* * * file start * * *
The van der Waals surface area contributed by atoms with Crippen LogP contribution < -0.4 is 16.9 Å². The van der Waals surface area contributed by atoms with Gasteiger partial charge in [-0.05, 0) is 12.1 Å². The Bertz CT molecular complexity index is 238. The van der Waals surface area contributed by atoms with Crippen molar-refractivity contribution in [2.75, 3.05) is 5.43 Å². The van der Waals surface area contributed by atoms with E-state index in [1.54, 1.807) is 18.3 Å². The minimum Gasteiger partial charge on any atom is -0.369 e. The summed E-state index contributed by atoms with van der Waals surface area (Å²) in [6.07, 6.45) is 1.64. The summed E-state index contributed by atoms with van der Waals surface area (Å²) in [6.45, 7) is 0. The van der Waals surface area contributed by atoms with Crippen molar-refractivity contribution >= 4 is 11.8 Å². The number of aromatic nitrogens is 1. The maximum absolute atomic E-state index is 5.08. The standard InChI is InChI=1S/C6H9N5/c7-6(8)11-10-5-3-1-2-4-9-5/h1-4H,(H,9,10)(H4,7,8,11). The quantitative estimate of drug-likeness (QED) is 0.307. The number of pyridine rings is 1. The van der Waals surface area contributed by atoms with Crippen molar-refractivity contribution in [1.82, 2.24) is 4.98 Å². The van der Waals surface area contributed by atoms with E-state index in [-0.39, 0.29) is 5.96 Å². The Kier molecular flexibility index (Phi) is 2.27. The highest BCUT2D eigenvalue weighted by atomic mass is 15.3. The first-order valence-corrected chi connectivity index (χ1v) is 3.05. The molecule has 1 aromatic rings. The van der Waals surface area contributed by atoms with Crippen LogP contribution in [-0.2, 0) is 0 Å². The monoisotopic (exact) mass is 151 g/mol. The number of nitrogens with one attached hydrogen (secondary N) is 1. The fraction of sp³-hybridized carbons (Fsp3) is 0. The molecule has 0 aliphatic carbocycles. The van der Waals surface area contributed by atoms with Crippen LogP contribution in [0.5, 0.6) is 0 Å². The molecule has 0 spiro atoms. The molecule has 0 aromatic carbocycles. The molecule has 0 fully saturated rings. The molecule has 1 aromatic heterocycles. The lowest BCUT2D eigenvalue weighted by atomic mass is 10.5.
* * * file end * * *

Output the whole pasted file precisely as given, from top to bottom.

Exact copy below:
The van der Waals surface area contributed by atoms with Crippen LogP contribution < -0.4 is 16.9 Å². The van der Waals surface area contributed by atoms with Gasteiger partial charge in [-0.05, 0) is 12.1 Å². The Bertz CT molecular complexity index is 238. The van der Waals surface area contributed by atoms with Crippen molar-refractivity contribution in [2.75, 3.05) is 5.43 Å². The van der Waals surface area contributed by atoms with E-state index in [1.54, 1.807) is 18.3 Å². The minimum Gasteiger partial charge on any atom is -0.369 e. The summed E-state index contributed by atoms with van der Waals surface area (Å²) in [6.07, 6.45) is 1.64. The summed E-state index contributed by atoms with van der Waals surface area (Å²) in [6.45, 7) is 0. The van der Waals surface area contributed by atoms with Crippen molar-refractivity contribution >= 4 is 11.8 Å². The number of aromatic nitrogens is 1. The maximum absolute atomic E-state index is 5.08. The standard InChI is InChI=1S/C6H9N5/c7-6(8)11-10-5-3-1-2-4-9-5/h1-4H,(H,9,10)(H4,7,8,11). The quantitative estimate of drug-likeness (QED) is 0.307. The number of pyridine rings is 1. The van der Waals surface area contributed by atoms with Crippen molar-refractivity contribution in [1.82, 2.24) is 4.98 Å². The van der Waals surface area contributed by atoms with E-state index in [-0.39, 0.29) is 5.96 Å². The Kier molecular flexibility index (Phi) is 2.27. The highest BCUT2D eigenvalue weighted by atomic mass is 15.3. The first-order valence-corrected chi connectivity index (χ1v) is 3.05. The molecule has 1 aromatic rings. The van der Waals surface area contributed by atoms with Crippen LogP contribution in [-0.2, 0) is 0 Å². The monoisotopic (exact) mass is 151 g/mol. The number of nitrogens with one attached hydrogen (secondary N) is 1. The fraction of sp³-hybridized carbons (Fsp3) is 0. The molecule has 0 aliphatic carbocycles. The van der Waals surface area contributed by atoms with Crippen LogP contribution in [0.5, 0.6) is 0 Å². The molecule has 0 spiro atoms. The molecule has 0 aromatic carbocycles. The molecule has 0 fully saturated rings. The molecule has 1 aromatic heterocycles. The lowest BCUT2D eigenvalue weighted by atomic mass is 10.5.